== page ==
Jon Stein is Founder & CEO of Betterment, an automated investing service based in New York, NY. We are an SEC-registered investment advisor and our broker-dealer is a member of FINRA/SIPC.
How did you get into the tech industry?
It was ultimately an accident, really. When I graduated college, no one was going into tech because it was the tech downturn. Fast forward a few years later, I became really good at excel and then quickly realized that if you can get extremely advanced with excel, it is basically a programming language. I knew from my experience with excel that I could teach myself to program, so I did exactly that.
Tell us about Betterment. What inspired the idea and what is your vision for the company?
Betterment is the largest, fastest-growing automated investing service, helping people to better manage, protect, and grow their wealth through smarter technology. The service offers a globally diversified portfolio of ETFs, designed to help provide you with the best possible expected returns for retirement planning, building wealth, and other savings goals. Betterment is a CNBC Disruptor 50 and Webby award winner and has been featured in the New York Times, Forbes, and the Wall Street Journal. Betterment helps people to achieve a smarter financial future with minimal effort and at a fraction of the cost of traditional financial services.
Determination of largest automated investment service reflects Betterment LLC's distinction of having the most clients, based on Betterment's review of client numbers self-reported in the SEC's Form ADV, across Betterment's survey of RIA automated investment services. Determination of fastest growing automated investment service reflects Betterment LLC's distinction of obtaining the largest number of new clients since January 1, 2014, based on Betterment's review of self-reported in the SEC's Form ADV, across Betterment's survey of automated investing services.
The problem in the financial industry inspired Betterment.The problem I saw was that companies (banks, brokerages, etc.) were not thoughtful about how to deliver the best products or be aligned for their customers. At Betterment, we want to be the obvious answer to the question "What should I do with my money?" It should be a resounding "Put it at Betterment." We want to be everyone’s investment manager.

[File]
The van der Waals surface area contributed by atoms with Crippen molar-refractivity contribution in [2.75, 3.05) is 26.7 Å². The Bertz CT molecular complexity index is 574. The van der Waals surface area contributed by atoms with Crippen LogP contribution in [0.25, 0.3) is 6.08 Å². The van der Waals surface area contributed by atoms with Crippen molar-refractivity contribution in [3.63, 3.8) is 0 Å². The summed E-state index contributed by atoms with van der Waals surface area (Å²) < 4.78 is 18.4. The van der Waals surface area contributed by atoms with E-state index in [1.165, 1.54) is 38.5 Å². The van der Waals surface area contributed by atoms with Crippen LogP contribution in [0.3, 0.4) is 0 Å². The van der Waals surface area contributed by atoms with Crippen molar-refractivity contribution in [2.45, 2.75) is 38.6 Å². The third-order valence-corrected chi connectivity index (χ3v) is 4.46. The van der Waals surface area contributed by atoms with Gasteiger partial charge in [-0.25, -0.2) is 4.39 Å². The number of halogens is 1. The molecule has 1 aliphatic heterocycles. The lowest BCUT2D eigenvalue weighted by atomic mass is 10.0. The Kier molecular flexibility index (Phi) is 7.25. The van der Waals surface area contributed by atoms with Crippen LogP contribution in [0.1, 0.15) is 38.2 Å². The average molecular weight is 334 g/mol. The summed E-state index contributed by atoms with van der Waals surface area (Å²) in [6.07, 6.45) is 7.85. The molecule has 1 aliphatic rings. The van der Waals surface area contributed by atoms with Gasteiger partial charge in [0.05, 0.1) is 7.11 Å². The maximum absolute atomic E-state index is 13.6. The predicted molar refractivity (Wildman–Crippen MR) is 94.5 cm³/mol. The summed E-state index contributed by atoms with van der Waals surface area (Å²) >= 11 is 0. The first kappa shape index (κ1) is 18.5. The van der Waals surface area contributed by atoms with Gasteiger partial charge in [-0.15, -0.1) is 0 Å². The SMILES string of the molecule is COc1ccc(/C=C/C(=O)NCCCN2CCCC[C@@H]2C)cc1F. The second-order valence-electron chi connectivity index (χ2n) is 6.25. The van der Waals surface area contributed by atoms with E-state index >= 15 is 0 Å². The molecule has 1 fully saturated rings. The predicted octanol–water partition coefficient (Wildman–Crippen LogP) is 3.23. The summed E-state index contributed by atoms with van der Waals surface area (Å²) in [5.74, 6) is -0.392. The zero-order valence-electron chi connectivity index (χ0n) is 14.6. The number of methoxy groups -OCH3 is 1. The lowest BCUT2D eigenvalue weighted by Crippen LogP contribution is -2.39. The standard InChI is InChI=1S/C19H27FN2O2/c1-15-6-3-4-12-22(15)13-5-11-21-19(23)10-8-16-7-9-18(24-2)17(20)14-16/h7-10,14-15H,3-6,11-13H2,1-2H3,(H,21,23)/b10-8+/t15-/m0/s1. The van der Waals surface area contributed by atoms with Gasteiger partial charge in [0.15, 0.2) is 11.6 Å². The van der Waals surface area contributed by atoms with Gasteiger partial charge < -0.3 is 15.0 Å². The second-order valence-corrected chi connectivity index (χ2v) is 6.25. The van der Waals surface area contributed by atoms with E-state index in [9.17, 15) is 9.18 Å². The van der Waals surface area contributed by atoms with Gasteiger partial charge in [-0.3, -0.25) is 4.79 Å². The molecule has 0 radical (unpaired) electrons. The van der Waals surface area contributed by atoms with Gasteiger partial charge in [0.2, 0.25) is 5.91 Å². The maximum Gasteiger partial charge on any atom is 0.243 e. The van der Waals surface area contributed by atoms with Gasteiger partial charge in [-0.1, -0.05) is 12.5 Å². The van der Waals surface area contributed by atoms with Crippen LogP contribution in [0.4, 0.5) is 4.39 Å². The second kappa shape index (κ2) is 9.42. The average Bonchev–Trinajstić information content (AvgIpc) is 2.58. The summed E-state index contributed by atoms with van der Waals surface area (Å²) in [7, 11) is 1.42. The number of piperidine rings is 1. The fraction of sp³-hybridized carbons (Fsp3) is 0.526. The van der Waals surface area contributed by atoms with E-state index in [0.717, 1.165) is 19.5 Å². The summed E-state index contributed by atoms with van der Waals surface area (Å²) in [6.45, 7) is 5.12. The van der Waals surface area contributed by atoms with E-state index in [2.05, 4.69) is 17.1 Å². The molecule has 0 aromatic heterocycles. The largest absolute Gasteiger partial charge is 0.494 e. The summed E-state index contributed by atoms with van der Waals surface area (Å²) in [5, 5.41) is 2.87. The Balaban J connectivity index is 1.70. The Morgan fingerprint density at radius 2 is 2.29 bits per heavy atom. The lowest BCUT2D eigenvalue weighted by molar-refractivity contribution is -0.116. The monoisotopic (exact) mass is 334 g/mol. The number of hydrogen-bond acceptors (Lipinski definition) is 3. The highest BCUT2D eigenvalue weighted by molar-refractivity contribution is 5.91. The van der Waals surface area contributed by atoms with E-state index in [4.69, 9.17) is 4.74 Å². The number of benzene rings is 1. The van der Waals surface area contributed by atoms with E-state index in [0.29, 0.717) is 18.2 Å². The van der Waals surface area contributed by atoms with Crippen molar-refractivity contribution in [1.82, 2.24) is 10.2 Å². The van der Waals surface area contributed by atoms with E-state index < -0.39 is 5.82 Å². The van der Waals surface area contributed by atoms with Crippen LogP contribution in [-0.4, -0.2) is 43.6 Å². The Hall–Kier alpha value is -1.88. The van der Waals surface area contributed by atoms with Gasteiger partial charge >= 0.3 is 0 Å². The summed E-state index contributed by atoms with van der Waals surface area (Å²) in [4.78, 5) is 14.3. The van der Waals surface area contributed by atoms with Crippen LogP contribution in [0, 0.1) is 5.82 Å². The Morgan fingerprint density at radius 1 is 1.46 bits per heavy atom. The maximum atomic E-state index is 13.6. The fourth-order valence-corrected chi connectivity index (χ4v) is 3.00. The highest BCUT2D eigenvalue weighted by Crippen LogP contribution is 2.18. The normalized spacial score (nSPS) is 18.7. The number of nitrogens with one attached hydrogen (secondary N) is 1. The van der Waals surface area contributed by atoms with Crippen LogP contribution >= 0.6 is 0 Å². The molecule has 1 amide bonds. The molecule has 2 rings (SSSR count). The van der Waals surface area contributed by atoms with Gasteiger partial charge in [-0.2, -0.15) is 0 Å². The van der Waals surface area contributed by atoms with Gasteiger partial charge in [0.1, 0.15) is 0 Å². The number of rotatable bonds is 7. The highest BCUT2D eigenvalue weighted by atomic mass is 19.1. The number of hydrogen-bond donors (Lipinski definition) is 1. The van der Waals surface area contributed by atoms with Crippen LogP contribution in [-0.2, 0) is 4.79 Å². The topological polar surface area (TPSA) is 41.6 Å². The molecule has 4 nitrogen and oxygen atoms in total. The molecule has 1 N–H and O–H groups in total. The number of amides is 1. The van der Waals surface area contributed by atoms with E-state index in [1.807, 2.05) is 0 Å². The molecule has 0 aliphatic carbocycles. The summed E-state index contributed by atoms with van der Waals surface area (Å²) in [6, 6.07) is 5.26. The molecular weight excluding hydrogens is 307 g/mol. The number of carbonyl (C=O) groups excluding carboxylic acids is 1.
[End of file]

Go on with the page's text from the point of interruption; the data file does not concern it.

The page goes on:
What strategic partnerships have you implemented that have attributed to Betterment's success?
Fidelity Institutional Wealth Services: Betterment has formed a strategic alliance with Fidelity Institutional Wealth Services, which is Fidelity’s business unit that provides a comprehensive custody platform, brokerage services, trading capabilities and practice management and consulting to nearly 3,000 registered investment advisor (RIA) firms. Betterment Institutional is now one of the practice management solutions Fidelity Institutional Wealth Services offers to its RIA clients and prospects.
We’ve also partnered with a few other companies including Google where we’ve been endorsed as an ideal solution for their employees’ investing needs.
What industry trends are you noticing and how do you capitalize on them?
The automated investment service space continue to grow rapidly. When we started Betterment a little over four years ago, our industry did not even exist. We’re now servicing nearly 50k customers and there is a sense of inevitably that millions of consumers will be using these types of products.
We are continuing to improve our platform by using technology to automate tasks and building accessible and delightful user experiences that offer sophisticated portfolio management practices.